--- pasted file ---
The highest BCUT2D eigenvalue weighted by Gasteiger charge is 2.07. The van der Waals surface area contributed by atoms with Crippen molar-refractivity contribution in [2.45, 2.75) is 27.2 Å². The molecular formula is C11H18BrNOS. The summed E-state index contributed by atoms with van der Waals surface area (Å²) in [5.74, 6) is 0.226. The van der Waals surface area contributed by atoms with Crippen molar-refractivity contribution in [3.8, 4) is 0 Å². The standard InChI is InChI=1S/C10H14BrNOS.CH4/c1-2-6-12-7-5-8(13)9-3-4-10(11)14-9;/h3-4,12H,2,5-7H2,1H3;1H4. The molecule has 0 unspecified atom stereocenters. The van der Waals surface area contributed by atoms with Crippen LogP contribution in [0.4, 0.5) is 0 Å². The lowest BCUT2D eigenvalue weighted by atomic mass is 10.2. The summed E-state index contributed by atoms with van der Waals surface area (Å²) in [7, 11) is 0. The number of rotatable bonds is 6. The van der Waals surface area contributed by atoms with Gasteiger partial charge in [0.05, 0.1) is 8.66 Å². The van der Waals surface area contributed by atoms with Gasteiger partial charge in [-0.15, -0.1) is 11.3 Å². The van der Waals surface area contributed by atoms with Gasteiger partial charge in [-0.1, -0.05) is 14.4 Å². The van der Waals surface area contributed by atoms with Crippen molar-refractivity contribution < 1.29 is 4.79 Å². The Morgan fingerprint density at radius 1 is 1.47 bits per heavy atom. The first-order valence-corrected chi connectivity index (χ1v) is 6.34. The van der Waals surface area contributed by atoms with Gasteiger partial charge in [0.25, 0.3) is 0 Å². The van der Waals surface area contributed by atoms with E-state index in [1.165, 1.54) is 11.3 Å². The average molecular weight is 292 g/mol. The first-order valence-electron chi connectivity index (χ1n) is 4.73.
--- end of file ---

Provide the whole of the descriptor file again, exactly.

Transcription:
The highest BCUT2D eigenvalue weighted by Gasteiger charge is 2.07. The van der Waals surface area contributed by atoms with Crippen molar-refractivity contribution in [2.45, 2.75) is 27.2 Å². The molecular formula is C11H18BrNOS. The summed E-state index contributed by atoms with van der Waals surface area (Å²) in [5.74, 6) is 0.226. The van der Waals surface area contributed by atoms with Crippen molar-refractivity contribution in [3.8, 4) is 0 Å². The standard InChI is InChI=1S/C10H14BrNOS.CH4/c1-2-6-12-7-5-8(13)9-3-4-10(11)14-9;/h3-4,12H,2,5-7H2,1H3;1H4. The molecule has 0 unspecified atom stereocenters. The van der Waals surface area contributed by atoms with Crippen LogP contribution in [0.4, 0.5) is 0 Å². The lowest BCUT2D eigenvalue weighted by atomic mass is 10.2. The summed E-state index contributed by atoms with van der Waals surface area (Å²) in [7, 11) is 0. The number of rotatable bonds is 6. The van der Waals surface area contributed by atoms with Gasteiger partial charge in [0.05, 0.1) is 8.66 Å². The van der Waals surface area contributed by atoms with Gasteiger partial charge in [-0.15, -0.1) is 11.3 Å². The van der Waals surface area contributed by atoms with Gasteiger partial charge in [-0.1, -0.05) is 14.4 Å². The van der Waals surface area contributed by atoms with Crippen molar-refractivity contribution < 1.29 is 4.79 Å². The Morgan fingerprint density at radius 1 is 1.47 bits per heavy atom. The first-order valence-corrected chi connectivity index (χ1v) is 6.34. The van der Waals surface area contributed by atoms with Gasteiger partial charge in [0.25, 0.3) is 0 Å². The van der Waals surface area contributed by atoms with E-state index in [1.165, 1.54) is 11.3 Å². The average molecular weight is 292 g/mol. The first-order valence-electron chi connectivity index (χ1n) is 4.73.